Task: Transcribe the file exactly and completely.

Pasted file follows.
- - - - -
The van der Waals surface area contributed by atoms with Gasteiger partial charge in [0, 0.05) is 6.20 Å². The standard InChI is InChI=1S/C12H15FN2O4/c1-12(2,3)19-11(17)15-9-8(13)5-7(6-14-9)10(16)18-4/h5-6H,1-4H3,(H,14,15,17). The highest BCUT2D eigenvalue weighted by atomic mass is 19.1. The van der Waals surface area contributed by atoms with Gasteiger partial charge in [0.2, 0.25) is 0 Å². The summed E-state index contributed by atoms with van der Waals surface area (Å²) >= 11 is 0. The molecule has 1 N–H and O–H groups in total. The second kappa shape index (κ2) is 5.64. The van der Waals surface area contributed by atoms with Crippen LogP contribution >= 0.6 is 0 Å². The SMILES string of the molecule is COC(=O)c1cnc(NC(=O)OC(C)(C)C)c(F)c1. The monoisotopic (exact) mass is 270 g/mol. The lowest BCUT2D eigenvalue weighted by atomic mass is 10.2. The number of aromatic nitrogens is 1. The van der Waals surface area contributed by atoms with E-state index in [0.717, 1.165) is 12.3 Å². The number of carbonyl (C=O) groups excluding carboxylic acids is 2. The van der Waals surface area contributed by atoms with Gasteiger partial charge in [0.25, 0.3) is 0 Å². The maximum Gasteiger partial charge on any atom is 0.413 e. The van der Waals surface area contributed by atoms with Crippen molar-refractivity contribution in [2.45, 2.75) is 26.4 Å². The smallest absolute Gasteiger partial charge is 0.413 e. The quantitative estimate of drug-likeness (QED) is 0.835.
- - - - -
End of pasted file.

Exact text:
The van der Waals surface area contributed by atoms with Gasteiger partial charge in [0, 0.05) is 6.20 Å². The standard InChI is InChI=1S/C12H15FN2O4/c1-12(2,3)19-11(17)15-9-8(13)5-7(6-14-9)10(16)18-4/h5-6H,1-4H3,(H,14,15,17). The highest BCUT2D eigenvalue weighted by atomic mass is 19.1. The van der Waals surface area contributed by atoms with Gasteiger partial charge in [0.2, 0.25) is 0 Å². The summed E-state index contributed by atoms with van der Waals surface area (Å²) >= 11 is 0. The molecule has 1 N–H and O–H groups in total. The second kappa shape index (κ2) is 5.64. The van der Waals surface area contributed by atoms with Crippen LogP contribution >= 0.6 is 0 Å². The SMILES string of the molecule is COC(=O)c1cnc(NC(=O)OC(C)(C)C)c(F)c1. The monoisotopic (exact) mass is 270 g/mol. The lowest BCUT2D eigenvalue weighted by atomic mass is 10.2. The number of aromatic nitrogens is 1. The van der Waals surface area contributed by atoms with E-state index in [0.717, 1.165) is 12.3 Å². The number of carbonyl (C=O) groups excluding carboxylic acids is 2. The van der Waals surface area contributed by atoms with Gasteiger partial charge in [0.25, 0.3) is 0 Å². The maximum Gasteiger partial charge on any atom is 0.413 e. The van der Waals surface area contributed by atoms with Crippen molar-refractivity contribution in [2.45, 2.75) is 26.4 Å². The smallest absolute Gasteiger partial charge is 0.413 e. The quantitative estimate of drug-likeness (QED) is 0.835.